–Next year, expect a sharp increase in SQL injection attacks on Web sites and an increase in scareware products, which are designed to scare people into buying largely useless products, says Sophos. Expect also to see a continuation in the increase of malicious e-mail attachments and spam both of which saw huge spikes in volume this year, Sophos said.
–Online criminals looking to improve their odds of success will increasingly start using blended approaches that combine e-mail, Web-based attacks and system intrusions, says Cisco Systems Inc. Botnets will become more versatile and criminals will use them to send spam, host malware or use them in direct attacks against specific targets. With an increase in remote workers and the related use of Web-based tools, mobile devices and virtualization technologies are also bound to cause more security worries for corporations, Cisco noted.
— Distributed Denial of Service (DDoS) attacks will continue to grow in magnitude, said arbor Networks. The largest bandwidth flood attacks this year generated peaks of about 40 gigabits of traffic. Next year, expect to see that number approach 100 gigabits, making it much harder for ISPs to rapidly mitigate such attacks, Arbor said.
–There will be an increase in attacks on SCADA systems, which control critical infrastructures such as electrical power transmission, Verisign predicted. The global financial crisis and resulting institutional mergers, consolidations and collapses will provide “unprecedented opportunities” for cybercrooks to seek to exploit in 2009, the company warned.
–Among the newer threats in the collection of predictions for next year are those targeted against so-called Rich Internet Application and cloud computing environment according to Websense. As the popularity of RIA grows there will be a growth in attacks that take advantage of vulnerabilities found with core RIA components and within user-created components to take remote-control of end user systems. Similarly cloud computing environments will be increasingly used for sending spam or hosting malicious code, Websense noted.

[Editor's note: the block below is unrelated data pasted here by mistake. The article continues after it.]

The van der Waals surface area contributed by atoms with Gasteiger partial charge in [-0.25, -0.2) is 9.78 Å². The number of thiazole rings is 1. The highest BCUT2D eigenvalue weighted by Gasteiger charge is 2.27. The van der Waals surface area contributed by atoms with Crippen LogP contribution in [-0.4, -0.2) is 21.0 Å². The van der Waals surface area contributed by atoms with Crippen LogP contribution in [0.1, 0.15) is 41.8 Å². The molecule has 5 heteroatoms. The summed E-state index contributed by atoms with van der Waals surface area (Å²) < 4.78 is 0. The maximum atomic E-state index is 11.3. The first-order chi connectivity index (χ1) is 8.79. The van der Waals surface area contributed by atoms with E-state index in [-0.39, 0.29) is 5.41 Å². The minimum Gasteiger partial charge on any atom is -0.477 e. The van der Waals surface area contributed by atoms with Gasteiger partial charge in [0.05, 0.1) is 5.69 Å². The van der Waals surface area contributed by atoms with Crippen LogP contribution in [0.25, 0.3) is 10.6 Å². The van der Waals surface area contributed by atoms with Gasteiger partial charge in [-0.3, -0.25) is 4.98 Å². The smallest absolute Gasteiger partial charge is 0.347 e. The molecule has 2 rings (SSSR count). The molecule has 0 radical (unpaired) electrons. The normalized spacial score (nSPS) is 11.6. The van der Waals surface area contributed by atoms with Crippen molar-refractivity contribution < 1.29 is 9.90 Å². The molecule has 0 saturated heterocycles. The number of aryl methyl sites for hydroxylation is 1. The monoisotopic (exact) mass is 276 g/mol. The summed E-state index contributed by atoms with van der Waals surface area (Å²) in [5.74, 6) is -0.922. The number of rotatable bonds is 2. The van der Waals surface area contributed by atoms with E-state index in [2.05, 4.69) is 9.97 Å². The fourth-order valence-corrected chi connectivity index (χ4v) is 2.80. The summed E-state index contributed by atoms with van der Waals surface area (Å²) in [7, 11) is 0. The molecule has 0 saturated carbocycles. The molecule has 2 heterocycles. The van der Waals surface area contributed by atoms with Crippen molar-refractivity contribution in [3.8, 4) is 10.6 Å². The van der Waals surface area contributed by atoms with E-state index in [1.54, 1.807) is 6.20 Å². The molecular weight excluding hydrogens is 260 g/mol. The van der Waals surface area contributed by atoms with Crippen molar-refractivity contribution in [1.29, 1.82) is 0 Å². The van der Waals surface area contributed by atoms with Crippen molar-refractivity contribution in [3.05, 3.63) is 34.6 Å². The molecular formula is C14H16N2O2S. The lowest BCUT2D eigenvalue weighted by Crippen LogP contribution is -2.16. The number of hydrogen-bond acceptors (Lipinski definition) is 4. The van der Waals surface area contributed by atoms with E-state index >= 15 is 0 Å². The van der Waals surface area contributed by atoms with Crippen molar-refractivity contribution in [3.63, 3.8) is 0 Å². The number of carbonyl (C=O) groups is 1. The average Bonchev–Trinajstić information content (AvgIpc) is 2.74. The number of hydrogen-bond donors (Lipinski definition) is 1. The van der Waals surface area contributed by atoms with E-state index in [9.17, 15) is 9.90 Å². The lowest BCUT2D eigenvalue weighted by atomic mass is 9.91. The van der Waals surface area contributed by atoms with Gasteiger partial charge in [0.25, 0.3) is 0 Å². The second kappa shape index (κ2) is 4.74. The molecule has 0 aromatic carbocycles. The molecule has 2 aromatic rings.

Meanwhile IT managers themselves appeared to have a slightly different take on what the future holds on the security front.
A poll of 825 IT managers conducted by think-tank the Ponemon Institute, conducted on behalf of patch management vendor Lumension Security, showed about half saying that outsourcing was their biggest security concern.
Much of the concern appeared to be driven by the anticipation that companies will be increasing outsourcing of functions involving sensitive and confidential data to third parties, according to the study. Other threats mentioned by the group involved the threat from cyber criminals and security issues stemming from the growing use of mobile devices to store and access sensitive data.
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Jim Love, Chief Content Officer, IT World Canada